By Femi Aribisala
According to Jesus, many of the so-called churches today that are large and famous are actually spiritually dead.
However, the wisdom of God is contrarian, she shouts in the street; she lifts her voice in the public square: “No king is saved by the multitude of an army; a mighty man is not delivered by great strength. A horse is a vain hope for safety; neither shall it deliver any by its great strength.” (Psalm 33:16-17).
Let me apply this scripture more precisely to the context of mega-churches. No man is saved by the size of a church, neither is the wicked delivered by the great charisma of a pastor. When we are preoccupied with size in churches, we are guilty of trusting in the multitude of our mighty men. (Hosea 10:13).
First become last
“This is the word of the LORD to Zerubbabel: ‘Not by might nor by power, but by My Spirit,’ says the LORD of hosts. Who are you, O great mountain? Before Zerubbabel you shall become a plain!’” (Zechariah 4:6-7).
One of the great mountains before Zerubbabel was Solomon’s temple. Those charged with rebuilding it were concerned the new temple would not have the splendor and majesty of the old. But God is not concerned with size and other physical attributes. Through Haggai, he declares: “The glory of this latter temple shall be greater than the former.” (Haggai 2:9). Accordingly, Zechariah asks: “Who has despised the day of small things.” (Zechariah 4:10).
Indeed, according to God’s kingdom dynamics, “every valley shall be exalted and every mountain and hill brought low.” (Isaiah 40:4). God says: “All the trees of the field will know that I, Yahweh, have brought down the high tree, have exalted the low tree, have dried up the green tree, and have made the dry tree flourish.” (Ezekiel 17:24).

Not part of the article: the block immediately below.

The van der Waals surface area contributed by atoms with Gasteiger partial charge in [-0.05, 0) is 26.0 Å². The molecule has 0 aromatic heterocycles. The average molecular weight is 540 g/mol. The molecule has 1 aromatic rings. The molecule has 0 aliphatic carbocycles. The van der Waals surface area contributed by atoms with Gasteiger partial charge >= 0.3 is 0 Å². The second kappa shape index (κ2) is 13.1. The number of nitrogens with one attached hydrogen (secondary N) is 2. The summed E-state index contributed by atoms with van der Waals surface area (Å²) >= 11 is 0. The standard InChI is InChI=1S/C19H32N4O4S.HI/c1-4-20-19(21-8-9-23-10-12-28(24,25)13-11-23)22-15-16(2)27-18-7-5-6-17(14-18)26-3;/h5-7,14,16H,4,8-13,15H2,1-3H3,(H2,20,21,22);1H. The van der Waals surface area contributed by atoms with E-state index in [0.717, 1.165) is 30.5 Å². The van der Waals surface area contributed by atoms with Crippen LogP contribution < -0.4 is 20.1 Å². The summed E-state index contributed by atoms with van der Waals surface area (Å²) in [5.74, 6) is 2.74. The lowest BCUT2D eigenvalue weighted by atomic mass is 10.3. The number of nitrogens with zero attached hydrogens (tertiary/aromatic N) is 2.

This indicates in the day of the Lord, we are likely to discover that the big church is small in the sight of the Lord and the small church is big. Before Zerubbabel, even the great mountain of Solomon’s temple becomes a plain.
Preference for small things
In the kingdom of God, good things come in small congregations. Jesus says: “Where two or three are gathered together in my name, there I am in their midst.” (Matthew 18:20). In effect, we don’t need to be in the thousands and tens of thousands in order to feel the presence of God. But because Jesus says where two or three are gathered, and not where at least two or three are gathered, he is actually expressing a preference for small gatherings.
According to Jesus, the appropriate size of a church is not “mega” or “big,” but “little.” Thus, he reassures the small congregation: “Do not fear, little flock, for it is your Father’s good pleasure to give you the kingdom.” (Luke 12:32). It is the “little flock” and not the big flock that the Father has decided to give the kingdom. Mega-church pastors are akin to the Israel of old: “Israel has forgotten his maker, and builds temples.” (Hosea 8:14).
As a matter of fact, the large size of a church is eloquent testimony of spiritual deficiency. Jesus says: “wide is the gate and broad is the way that leads to destruction, and many there are who go in through it. Because narrow is the gate and constricted is the way which leads to life, and there are few who find it.” (Matthew 7:13).